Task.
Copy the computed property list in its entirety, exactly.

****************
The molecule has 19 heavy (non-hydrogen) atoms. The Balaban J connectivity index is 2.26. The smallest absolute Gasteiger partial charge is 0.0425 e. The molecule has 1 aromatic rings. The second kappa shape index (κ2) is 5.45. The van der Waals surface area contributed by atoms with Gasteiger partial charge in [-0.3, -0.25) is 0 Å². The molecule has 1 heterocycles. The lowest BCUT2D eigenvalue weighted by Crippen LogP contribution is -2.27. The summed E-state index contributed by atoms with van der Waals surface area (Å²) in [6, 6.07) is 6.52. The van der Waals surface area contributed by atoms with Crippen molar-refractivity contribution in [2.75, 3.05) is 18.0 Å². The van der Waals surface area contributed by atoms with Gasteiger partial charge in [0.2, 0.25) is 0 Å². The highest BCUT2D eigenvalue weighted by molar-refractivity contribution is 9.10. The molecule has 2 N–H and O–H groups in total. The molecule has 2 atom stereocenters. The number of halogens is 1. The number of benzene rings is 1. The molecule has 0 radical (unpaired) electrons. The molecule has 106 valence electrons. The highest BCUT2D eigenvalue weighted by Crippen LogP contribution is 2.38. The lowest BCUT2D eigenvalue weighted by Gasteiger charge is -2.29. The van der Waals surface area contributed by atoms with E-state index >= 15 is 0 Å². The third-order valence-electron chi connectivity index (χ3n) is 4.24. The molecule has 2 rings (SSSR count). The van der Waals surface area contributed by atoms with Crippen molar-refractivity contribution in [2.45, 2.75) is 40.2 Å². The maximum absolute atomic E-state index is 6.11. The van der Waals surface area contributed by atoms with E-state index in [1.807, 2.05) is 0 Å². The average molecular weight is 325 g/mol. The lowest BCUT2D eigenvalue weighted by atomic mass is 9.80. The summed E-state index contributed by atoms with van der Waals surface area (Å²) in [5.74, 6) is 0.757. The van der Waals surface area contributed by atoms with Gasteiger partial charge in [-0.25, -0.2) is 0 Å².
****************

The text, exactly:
The molecule has 19 heavy (non-hydrogen) atoms. The Balaban J connectivity index is 2.26. The smallest absolute Gasteiger partial charge is 0.0425 e. The molecule has 1 aromatic rings. The second kappa shape index (κ2) is 5.45. The van der Waals surface area contributed by atoms with Gasteiger partial charge in [-0.3, -0.25) is 0 Å². The molecule has 1 heterocycles. The lowest BCUT2D eigenvalue weighted by Crippen LogP contribution is -2.27. The summed E-state index contributed by atoms with van der Waals surface area (Å²) in [6, 6.07) is 6.52. The van der Waals surface area contributed by atoms with Crippen molar-refractivity contribution in [2.75, 3.05) is 18.0 Å². The van der Waals surface area contributed by atoms with Gasteiger partial charge in [0.2, 0.25) is 0 Å². The highest BCUT2D eigenvalue weighted by molar-refractivity contribution is 9.10. The molecule has 2 N–H and O–H groups in total. The molecule has 2 atom stereocenters. The number of halogens is 1. The number of benzene rings is 1. The molecule has 0 radical (unpaired) electrons. The molecule has 106 valence electrons. The highest BCUT2D eigenvalue weighted by Crippen LogP contribution is 2.38. The lowest BCUT2D eigenvalue weighted by Gasteiger charge is -2.29. The van der Waals surface area contributed by atoms with E-state index >= 15 is 0 Å². The third-order valence-electron chi connectivity index (χ3n) is 4.24. The molecule has 2 rings (SSSR count). The van der Waals surface area contributed by atoms with Crippen molar-refractivity contribution in [2.45, 2.75) is 40.2 Å². The maximum absolute atomic E-state index is 6.11. The van der Waals surface area contributed by atoms with E-state index in [1.807, 2.05) is 0 Å². The average molecular weight is 325 g/mol. The lowest BCUT2D eigenvalue weighted by atomic mass is 9.80. The summed E-state index contributed by atoms with van der Waals surface area (Å²) in [5.74, 6) is 0.757. The van der Waals surface area contributed by atoms with Gasteiger partial charge in [-0.25, -0.2) is 0 Å².